The Lecture Buddy Project: An Experiment in EAP Listening Comprehension


  • David Mendelsohn



This article describes a study of the listening comprehension of first-year, non-native speakers of English (NNSs) in a large North American university. The goal was to find out how the students, all economics majors, were coping with listening to economics lectures and to try an experiment in mentoring by linking them with a "lecture buddy": a native speaker in their course who would meet with them weekly and help them with note taking. The lecture buddies kept journals of their meetings, made copies of their lecture notes, and wrote a final report on their experience. In addition, the author interviewed the informants at the end of each semester, and these interviews were transcribed. The study confirms that these students were having substantial difficulty with their lectures, were taking poor notes, and were doing poorly in the courses as a result. The mentoring project was judged to be helpful to the informants, and the help that the lecture buddies gave went far beyond working on note taking. The article ends with a list of recommendations about what the university and the professors could do to make it easier of the NNS students and what the students themselves could do.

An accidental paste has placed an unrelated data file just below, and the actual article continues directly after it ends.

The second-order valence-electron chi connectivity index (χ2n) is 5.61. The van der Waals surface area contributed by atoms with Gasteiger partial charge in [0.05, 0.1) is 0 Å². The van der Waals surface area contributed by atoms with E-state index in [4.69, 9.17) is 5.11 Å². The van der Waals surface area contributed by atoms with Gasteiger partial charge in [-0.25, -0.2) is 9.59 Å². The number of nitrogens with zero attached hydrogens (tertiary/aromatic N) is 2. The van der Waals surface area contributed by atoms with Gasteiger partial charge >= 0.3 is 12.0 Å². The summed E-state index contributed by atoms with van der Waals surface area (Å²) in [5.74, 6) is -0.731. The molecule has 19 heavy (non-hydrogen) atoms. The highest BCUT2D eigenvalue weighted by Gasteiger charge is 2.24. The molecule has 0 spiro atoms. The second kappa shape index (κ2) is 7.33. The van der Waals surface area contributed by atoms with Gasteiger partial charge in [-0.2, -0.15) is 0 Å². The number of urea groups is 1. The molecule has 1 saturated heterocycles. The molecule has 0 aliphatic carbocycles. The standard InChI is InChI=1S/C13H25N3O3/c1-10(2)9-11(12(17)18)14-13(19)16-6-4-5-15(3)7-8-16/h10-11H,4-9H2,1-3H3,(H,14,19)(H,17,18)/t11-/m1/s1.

How to Cite

Mendelsohn, D. . . . . . . . . . . (2002). The Lecture Buddy Project: An Experiment in EAP Listening Comprehension. TESL Canada Journal, 20(1), 64–73.



In the Classroom/En Classe